December is a tough month for meeting fitness goals. Everything seems to conspire to lure us away from the things that make us feel the best about ourselves. Office parties, family gatherings, school events for our children, and a multitude of seasonal stressors tend to disrupt the routines that normally keep us sane and healthy.
It’s entirely possible to approach the holidays with a fresh perspective. You can balance all the extras coming your way. But you’ll need a plan.
One of the very first things to fall by the wayside during the holidays is the workout. It’s so easy to let that slide in response to a hectic schedule and increased demands. Keep in mind that you’ll handle everything much better if you allow yourself the 30 minutes it takes to get some form of physical activity. If you have to miss your workout one day, don’t be too hard on yourself. Resolve to stick to the plan and be vigilant the next day.
If you’re traveling during the holidays and your normal workout happens in the gym, just take a pair of walking shoes and hit the bricks in the neighborhood you’ll be visiting. Walking will get you out in the invigorating fresh air. It’s also a great way to spend some quality alone-time or to connect with family members.
Holiday gatherings will be a lot less damaging to your dietary routine if you prepare ahead of time. Eat a small snack before a party. A hand-full of nuts or some fruit will take the edge off your hunger and keep you from eating your way through the buffet table later.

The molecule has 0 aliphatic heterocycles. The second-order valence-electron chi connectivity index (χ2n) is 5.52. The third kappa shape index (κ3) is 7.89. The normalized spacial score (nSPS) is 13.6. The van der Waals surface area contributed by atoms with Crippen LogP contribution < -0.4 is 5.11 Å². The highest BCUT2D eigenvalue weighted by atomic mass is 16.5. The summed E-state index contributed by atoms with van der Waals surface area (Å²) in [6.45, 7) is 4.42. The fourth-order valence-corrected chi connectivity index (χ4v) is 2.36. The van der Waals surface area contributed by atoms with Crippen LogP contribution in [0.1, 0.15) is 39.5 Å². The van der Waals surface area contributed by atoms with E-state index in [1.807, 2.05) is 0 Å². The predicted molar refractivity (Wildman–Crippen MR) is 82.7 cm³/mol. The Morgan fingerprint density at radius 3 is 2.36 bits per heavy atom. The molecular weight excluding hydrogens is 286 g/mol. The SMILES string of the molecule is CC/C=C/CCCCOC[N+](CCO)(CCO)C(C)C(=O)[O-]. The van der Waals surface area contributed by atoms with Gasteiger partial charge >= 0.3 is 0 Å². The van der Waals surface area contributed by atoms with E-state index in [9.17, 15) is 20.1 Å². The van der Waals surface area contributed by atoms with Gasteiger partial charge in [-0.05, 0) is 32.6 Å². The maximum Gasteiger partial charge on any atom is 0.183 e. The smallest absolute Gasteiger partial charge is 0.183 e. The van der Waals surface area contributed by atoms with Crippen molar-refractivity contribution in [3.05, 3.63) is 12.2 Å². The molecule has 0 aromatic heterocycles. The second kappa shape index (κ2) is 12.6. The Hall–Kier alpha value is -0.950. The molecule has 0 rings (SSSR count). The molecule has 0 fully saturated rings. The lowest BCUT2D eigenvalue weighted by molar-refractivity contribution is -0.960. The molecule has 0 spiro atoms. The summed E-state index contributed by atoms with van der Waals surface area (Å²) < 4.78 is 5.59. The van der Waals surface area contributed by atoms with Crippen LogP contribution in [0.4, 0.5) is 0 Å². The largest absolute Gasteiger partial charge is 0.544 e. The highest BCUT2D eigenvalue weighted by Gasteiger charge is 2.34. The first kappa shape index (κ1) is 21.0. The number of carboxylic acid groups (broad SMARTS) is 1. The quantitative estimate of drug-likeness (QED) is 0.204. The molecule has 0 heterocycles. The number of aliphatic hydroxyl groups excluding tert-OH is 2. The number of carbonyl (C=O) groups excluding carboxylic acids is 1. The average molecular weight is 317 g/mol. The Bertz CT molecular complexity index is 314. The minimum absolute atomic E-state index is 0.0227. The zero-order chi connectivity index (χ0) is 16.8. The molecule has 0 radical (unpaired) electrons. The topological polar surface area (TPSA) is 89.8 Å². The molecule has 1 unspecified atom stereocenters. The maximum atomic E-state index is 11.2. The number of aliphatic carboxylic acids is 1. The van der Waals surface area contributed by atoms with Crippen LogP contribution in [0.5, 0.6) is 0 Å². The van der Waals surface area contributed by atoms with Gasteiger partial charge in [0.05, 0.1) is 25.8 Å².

Decide ahead of time how much alcohol you will consume at any event. That extra drink not only adds unwanted calories, it also saps your dietary willpower. (Later, you’ll also be glad you weren’t the one wearing the lampshade at the office party!)
If you happen to fall off the dietary or fitness wagon, don’t add to the problem by self-chastising behavior. Ditch the negative self-talk and move on. You’ll bounce back much faster if you keep a positive attitude and forgive yourself for that small (okay, maybe that big) transgression.
December, with all its extra demands, probably isn’t the best time to begin a new diet plan. With all the extras associated with the season, it’s too easy to program yourself for failure. Instead, why not strive for dietary and fitness balance throughout the holidays? You can then successfully gear up your diet plans for the New Year. The natural momentum that comes with the start of another year can act as a kick-start for getting and staying fit.